Old Chicago Against Static Welfare Economics
Journal of Legal Studies (Forthcoming)
20 Pages Posted: 28 Jun 2019
Date Written: April 3, 2019
Although behavioral economics has criticized the empirical accuracy of the neoclassical rationality assumption, it supports the normative view that welfare-increasing choice presupposes stable and context-independent preferences. We argue that this position neglects important features of decisionmaking that were essential to the thinking of Frank H. Knight and James M. Buchanan (“Old Chicago” Economics). Knight and Buchanan embrace the idea that well-integrated preferences are an intellectual construct that cannot be the normative basis for welfare assessments. They argue that the only trait that is stable in real time and across individuals is their urge to have some vaguely-defined better preferences. In other words, exploring, learning, being contradictory, and ambivalence are all part of the process both prior to and after a temporary maximization. We illustrate their view, present some empirical evidence and discuss the normative implications especially for the character of a liberal social order such as Richard Epstein has advocated.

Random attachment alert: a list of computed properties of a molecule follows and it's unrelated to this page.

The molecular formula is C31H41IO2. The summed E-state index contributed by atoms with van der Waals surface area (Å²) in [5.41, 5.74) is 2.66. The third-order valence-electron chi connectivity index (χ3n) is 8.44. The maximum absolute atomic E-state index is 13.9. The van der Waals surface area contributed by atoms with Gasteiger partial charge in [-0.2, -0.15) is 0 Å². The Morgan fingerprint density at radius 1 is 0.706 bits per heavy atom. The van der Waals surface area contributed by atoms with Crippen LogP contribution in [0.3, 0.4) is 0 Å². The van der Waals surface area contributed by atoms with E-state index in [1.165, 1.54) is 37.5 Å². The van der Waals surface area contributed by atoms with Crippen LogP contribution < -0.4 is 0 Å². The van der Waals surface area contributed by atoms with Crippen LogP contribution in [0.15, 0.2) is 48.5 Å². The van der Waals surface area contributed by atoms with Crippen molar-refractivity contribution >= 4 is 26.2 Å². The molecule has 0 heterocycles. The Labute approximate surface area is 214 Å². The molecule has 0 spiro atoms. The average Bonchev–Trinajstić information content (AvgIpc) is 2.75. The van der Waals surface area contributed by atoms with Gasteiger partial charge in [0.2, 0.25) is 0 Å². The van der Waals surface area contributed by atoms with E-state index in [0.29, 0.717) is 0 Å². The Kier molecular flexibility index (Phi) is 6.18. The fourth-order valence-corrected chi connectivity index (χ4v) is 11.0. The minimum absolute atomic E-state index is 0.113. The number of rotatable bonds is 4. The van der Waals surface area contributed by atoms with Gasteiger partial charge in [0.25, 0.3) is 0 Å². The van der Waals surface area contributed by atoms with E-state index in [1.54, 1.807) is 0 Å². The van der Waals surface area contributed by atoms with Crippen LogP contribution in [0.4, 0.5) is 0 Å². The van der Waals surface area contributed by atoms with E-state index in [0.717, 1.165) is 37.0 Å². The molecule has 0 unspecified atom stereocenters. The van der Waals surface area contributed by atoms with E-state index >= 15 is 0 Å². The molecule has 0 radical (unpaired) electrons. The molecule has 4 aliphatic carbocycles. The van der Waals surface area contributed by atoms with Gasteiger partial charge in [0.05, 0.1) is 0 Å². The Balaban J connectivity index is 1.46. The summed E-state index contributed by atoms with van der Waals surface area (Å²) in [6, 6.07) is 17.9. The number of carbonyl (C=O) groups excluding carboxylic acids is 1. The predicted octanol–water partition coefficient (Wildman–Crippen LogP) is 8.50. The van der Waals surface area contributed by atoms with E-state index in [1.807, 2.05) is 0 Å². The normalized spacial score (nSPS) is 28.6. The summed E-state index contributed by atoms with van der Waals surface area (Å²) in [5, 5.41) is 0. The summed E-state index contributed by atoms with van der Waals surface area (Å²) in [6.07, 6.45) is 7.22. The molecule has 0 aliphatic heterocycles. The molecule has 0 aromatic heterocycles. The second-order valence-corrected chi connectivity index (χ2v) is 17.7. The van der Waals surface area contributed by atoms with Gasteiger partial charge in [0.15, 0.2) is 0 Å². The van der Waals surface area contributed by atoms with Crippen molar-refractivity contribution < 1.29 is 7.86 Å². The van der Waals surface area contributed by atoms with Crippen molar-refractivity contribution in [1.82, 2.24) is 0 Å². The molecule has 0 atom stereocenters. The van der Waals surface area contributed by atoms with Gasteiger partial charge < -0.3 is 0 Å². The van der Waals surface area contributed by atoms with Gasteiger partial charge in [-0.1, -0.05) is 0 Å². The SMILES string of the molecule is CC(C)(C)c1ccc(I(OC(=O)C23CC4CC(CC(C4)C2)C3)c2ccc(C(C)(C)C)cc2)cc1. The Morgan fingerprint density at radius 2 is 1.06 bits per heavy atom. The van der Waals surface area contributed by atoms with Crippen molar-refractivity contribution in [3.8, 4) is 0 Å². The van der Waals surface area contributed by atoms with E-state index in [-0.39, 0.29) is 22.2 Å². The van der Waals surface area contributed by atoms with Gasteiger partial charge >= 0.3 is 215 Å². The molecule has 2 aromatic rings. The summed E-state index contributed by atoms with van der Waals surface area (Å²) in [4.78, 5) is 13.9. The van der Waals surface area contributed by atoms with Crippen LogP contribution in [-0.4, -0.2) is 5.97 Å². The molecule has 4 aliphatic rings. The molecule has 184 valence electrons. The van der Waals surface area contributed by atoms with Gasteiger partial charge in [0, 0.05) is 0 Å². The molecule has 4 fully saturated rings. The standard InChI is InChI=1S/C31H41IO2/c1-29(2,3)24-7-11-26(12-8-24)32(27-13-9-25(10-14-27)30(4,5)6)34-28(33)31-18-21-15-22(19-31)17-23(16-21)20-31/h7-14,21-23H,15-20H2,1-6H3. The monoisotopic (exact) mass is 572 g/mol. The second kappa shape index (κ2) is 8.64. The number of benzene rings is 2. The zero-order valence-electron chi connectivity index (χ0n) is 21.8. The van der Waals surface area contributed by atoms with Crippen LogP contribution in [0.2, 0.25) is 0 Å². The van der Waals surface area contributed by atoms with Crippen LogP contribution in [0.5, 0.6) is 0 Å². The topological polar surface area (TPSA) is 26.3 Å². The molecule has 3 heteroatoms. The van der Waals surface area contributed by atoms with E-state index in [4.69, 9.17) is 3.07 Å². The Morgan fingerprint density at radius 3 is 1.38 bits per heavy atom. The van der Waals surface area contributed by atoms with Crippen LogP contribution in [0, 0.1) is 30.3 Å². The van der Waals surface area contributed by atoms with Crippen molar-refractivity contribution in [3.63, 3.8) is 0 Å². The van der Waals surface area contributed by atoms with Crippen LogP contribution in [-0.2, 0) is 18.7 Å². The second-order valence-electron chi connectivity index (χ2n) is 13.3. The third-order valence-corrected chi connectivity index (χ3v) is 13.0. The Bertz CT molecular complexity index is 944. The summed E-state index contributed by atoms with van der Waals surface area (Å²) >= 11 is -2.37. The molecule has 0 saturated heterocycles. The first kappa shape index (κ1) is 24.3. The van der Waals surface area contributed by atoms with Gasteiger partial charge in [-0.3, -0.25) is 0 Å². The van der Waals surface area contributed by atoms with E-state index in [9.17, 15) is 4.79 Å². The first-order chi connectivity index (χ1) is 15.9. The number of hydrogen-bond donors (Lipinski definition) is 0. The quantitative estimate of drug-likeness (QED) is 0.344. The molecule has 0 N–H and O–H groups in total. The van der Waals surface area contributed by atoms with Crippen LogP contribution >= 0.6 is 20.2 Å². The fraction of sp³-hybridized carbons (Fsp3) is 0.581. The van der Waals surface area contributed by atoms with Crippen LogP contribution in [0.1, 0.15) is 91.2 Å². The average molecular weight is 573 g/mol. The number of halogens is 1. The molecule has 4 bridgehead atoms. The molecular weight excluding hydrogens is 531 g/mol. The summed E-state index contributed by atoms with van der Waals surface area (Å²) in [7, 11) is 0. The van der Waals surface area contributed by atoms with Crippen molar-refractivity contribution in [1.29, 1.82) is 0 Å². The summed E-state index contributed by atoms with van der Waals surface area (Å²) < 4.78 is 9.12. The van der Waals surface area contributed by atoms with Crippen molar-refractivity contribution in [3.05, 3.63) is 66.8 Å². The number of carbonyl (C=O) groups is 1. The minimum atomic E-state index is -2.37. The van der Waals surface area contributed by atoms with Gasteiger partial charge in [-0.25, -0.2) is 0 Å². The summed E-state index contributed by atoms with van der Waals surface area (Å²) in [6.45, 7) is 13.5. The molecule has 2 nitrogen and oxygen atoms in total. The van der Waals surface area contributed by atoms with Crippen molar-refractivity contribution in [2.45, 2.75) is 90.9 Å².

Keywords: Frank Knight, James Buchanan, behavioral welfare theory
JEL Classification: B2, B53, D6.
Suggested Citation: Suggested Citation